- Life Style
Last week in Egypt, integrity became an attribute to be bought, not earned. Former President Hosni Mubarak and some of his former ministers tried to barter their illicit wealth in return for immunity from prosecution on corruption charges.
Prosecutor General Talaat Abdallah underlined this deal-making approach to justice by lifting a travel ban on 10 Mubarak-era officials after they had repaid some illicit funds.
If money can buy impunity, then not only will justice be for sale and owned by the rich, but incentives for accumulating illicit wealth will mount. It is a great irony and slap in the face for the people of Egypt that the corrupt can buy impunity with money first stolen from the people.
The independence and fairness of a transparent judiciary that upholds accountability under the law for all are strong tools against corruption. If impunity is for sale, it corrodes the rule of law, and corruption becomes a certainty. Does recuperating pennies for stolen millions serve justice? Those who braved a corrupt regime might think differently.
Transitional governments face difficult choices about providing accountability for past crimes against the daily exigencies of advancing economic progress. But selling amnesties do not help a scarred nation move forward.
Egypt’s judicial elite should reflect on the need for a clean break with a crony capitalist system in which a few enriched themselves at the expense of many.
Mubarak and company are not profiting from laws they passed but from amendments to the 1997 investment law that the Supreme Council of the Armed Forces passed on 3 January 2012 to allow this kind of deal making on impunity for cash.
Amendments to Articles 7 and 66 of the law allow reconciliation proceedings for those prosecuted in corruption cases: in effect, impunity in exchange for paying back illicit gains. Victims of corruption are not consulted.
Judicial officials have also faced criticism as courts cleared former high-level officials of corruption, such as former Culture Minister Farouk Hosni.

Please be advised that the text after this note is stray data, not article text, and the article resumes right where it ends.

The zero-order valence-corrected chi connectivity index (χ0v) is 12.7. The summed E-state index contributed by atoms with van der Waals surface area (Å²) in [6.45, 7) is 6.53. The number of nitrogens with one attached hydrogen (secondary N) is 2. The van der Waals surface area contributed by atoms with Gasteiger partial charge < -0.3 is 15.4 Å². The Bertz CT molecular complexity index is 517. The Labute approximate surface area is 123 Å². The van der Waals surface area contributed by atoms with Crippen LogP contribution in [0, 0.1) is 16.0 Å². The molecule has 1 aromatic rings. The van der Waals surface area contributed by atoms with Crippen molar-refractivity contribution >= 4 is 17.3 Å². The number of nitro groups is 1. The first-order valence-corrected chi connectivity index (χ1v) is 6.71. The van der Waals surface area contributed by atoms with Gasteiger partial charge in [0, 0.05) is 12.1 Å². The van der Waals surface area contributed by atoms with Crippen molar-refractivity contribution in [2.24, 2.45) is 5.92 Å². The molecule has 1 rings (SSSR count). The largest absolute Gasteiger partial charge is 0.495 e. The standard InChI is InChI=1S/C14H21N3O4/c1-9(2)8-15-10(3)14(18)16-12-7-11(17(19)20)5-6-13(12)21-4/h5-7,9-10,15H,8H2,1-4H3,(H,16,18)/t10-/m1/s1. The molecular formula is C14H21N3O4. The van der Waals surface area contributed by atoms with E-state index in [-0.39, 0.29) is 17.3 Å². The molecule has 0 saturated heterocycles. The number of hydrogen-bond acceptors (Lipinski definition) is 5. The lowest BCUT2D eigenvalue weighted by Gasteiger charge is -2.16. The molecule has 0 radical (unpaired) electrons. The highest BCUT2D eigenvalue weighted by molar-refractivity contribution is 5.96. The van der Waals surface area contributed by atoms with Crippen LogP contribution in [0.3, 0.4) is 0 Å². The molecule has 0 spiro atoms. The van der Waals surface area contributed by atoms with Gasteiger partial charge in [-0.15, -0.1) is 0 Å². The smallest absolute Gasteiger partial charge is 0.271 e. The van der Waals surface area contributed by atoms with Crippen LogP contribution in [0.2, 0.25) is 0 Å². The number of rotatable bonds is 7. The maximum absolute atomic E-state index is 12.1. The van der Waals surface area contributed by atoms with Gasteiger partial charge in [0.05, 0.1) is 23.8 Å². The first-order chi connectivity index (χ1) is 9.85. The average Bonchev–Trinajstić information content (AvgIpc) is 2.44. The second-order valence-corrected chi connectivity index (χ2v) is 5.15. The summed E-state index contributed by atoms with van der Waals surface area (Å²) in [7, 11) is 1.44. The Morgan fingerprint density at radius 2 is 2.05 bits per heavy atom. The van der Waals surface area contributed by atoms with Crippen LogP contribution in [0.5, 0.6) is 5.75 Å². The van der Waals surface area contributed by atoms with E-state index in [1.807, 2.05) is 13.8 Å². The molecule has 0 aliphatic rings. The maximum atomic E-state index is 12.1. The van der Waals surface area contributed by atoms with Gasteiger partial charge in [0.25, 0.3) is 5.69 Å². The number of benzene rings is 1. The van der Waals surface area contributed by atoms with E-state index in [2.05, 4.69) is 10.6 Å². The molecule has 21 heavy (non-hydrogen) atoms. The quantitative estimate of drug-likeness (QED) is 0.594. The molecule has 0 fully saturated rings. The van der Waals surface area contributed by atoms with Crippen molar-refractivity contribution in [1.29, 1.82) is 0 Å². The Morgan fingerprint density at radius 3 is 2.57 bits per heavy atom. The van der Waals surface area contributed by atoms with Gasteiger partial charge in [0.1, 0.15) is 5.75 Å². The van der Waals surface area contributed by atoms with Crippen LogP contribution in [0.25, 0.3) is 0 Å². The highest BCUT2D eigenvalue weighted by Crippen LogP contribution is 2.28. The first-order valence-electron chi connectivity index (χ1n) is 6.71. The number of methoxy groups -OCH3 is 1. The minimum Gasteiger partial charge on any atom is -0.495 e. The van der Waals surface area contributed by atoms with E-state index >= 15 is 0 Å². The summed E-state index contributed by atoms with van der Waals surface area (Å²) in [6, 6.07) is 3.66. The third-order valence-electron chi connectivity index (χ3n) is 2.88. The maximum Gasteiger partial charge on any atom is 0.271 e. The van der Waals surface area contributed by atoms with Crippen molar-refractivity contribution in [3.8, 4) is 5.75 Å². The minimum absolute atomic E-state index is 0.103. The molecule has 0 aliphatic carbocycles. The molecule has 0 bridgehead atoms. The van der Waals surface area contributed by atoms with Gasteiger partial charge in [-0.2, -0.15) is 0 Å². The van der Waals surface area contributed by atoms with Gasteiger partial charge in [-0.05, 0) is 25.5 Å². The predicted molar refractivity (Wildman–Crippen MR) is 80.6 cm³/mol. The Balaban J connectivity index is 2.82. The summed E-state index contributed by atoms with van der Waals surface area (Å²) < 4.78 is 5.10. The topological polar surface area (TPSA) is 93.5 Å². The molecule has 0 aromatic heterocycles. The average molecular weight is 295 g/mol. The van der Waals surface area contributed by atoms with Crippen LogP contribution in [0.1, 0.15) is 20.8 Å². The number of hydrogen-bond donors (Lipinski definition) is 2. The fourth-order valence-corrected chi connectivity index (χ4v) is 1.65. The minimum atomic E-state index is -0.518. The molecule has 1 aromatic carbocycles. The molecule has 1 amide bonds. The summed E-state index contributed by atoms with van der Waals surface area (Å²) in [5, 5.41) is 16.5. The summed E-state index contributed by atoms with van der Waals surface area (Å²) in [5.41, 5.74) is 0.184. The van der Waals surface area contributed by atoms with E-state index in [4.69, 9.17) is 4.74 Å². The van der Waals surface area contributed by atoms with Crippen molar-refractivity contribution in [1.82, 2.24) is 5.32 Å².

The Justice Ministry may be waking up to the criticism of its handling of the corruption file. Last week, it drafted a law to speed up recovery of stolen assets from the Mubarak era. So far, no assets have been recovered from abroad.
It is not yet clear just how much public money former officials or their cronies siphoned off, though estimates are in the billions of dollars.
Repatriation of stolen assets is a complicated and often long judicial process, and the fear is that foreign states cannot legally freeze assets forever. So far, Switzerland and the UK have frozen US$700 million of Mubarak’s personal assets, but proceedings to return them to Egyptian state coffers are far from completion.
Cutting deals now with those facing corruption charges in exchange for small financial gains will hurt Egypt rather than helping it build a reputation for judicial integrity. It would endorse and therefore continue the injustices of the previous era that people rose up against.
You cannot build a reputation for accountability and integrity by putting a price tag on impunity from corruption charges.
Christoph Wilcke is Middle East and North Africa regional director at Transparency International.
This piece was originally published in Egypt Independent's weekly print edition.